The yuppie parks his car, whips out his Dell notebook computer, connects it to his AT&T cell phone, surfs to a NASA page on the Internet, where he calls up a GPS satellite navigation system to get an exact fix on his location which he then feeds to another NASA satellite that scans the area in an ultra-high-resolution photo. The young man then opens the digital photo in Adobe Photoshop and exports it to an image processing facility in Hamburg, Germany. Within seconds, he receives an email on his Palm Pilot that the image has been processed and the data stored. He then accesses a MS-SQL database through an ODBC connected Excel spreadsheet with hundreds of complex formulas. He uploads all of this data via an email on his Blackberry and, after a few minutes, receives a response. Finally, he prints out a full-color, 150-page report on his hi-tech, miniaturized HP LaserJet printer and finally turns to the shepherd and says,

"You have exactly 1586 sheep."

"That's right. Well, I guess you can take one of my sheep." Says the shepherd. He watches the young man select one of the animals and looks on amused as the young! man stuffs it into the trunk of his car.

"Hey, if I can tell you exactly what your business is, will you give me back my sheep?" T

he young man thinks about it for a second and then says, "Okay, why not?"

"You're a consultant." says the shepherd.

"Wow! That's correct," says the yuppie, "but how did you guess that?"

"No guessing required." answered the shepherd. "You showed up here even though nobody called you; you want to get paid for an answer I already knew; to a question I never asked; and you don't know crap about my business."

"…Now give me back my dog."

Finally I shortlisted my Univs

It has been a real long break from blogging. Actually I had earlier planned to apply to ISB, but due to some logistics issues, I decided it would be better to apply in Round 2 rather than Round 1. During this time, I also decided to apply to US this time. It was my dream to study in the US but again, some personal issues always held me back.

Now that I have decided, I have shortlisted the Univs in US where I am applying, of course, apart from ISB.

UCLA Anderson - Oct 24
UCB Haas - Nov 5
Darden - Nov 1
CMU Tepper - Oct 29

Of these, Darden and Anderson have rolling admissions. But I guess it doesn't matter now as the deadlines of all of them are pretty near. The dates mentioned are the R1 deadlines.

Before jumping on to writing specific essays, I prepared write-ups of common questions asked:
1. Why MBA - long and short term goals
2. Career Progression till now, specifying all career choices made till now
3. Leadership positions held, the kind of leader and manager I am
4. Prepared my MBA resume (I specify MBA resume because for MBA, you have to highlight a different aspect of yourself rather than when resume is made for a job)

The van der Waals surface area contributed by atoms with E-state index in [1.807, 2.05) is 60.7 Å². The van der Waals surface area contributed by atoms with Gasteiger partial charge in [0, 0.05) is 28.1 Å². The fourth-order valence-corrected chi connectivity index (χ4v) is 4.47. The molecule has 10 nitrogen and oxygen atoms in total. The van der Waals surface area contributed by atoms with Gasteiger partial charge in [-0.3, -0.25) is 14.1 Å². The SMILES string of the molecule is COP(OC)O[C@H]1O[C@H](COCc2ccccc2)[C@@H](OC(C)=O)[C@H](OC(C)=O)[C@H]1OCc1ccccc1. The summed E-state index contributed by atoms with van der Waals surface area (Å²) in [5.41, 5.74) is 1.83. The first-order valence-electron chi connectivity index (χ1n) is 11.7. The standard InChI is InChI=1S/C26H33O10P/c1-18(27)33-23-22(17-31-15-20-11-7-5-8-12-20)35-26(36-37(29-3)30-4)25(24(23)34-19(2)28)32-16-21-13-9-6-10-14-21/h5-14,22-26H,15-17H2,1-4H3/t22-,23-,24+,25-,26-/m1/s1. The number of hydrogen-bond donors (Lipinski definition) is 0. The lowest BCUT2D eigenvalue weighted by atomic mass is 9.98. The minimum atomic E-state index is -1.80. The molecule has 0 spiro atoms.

5. In the meanwhile, while researching the schools, whatever points I found interesting or attracted me, I prepared a list for each of the schools. I even noted down the courses I am specifically interested in and would be relevant to my post MBA goal, ie technology consulting.

After that, I started with UCLA Application. Started with first one. 3 more to go after that and only 1 month left. Ok, back to essays.....

Who will read my Application

I'm sorry for being so irregular in the past few days. Having trouble managing time between work and writing my app. I will post my experiences shortly. Till then, here's a piece of advice from ClearAdmit:


As applicants are coming to understand as we move towards R1 deadlines, applying to business school is an incredibly demanding process. In addition to taking the GMAT, assembling academic transcripts and providing recommendation letters, candidates are required to draft multiple essays, job descriptions, lists of activities and more.

With the obvious incentive to save time where ever possible, it’s understandable that many applicants simply cut and paste content from an existing resume and write about their work in the manner that comes most naturally. Indeed, each year countless candidates assemble their materials without ever asking a fundamental question:

Who will read my application?

While the answer to this question may vary from school to school, one thing is certain: it is unlikely that the person reading your file will have an intimate level of familiarity with your specific industry or job function. This being the case, if you use industry-specific jargon or assume prior knowledge of your field on the part of the admissions officer, you undoubtedly will lose the reader.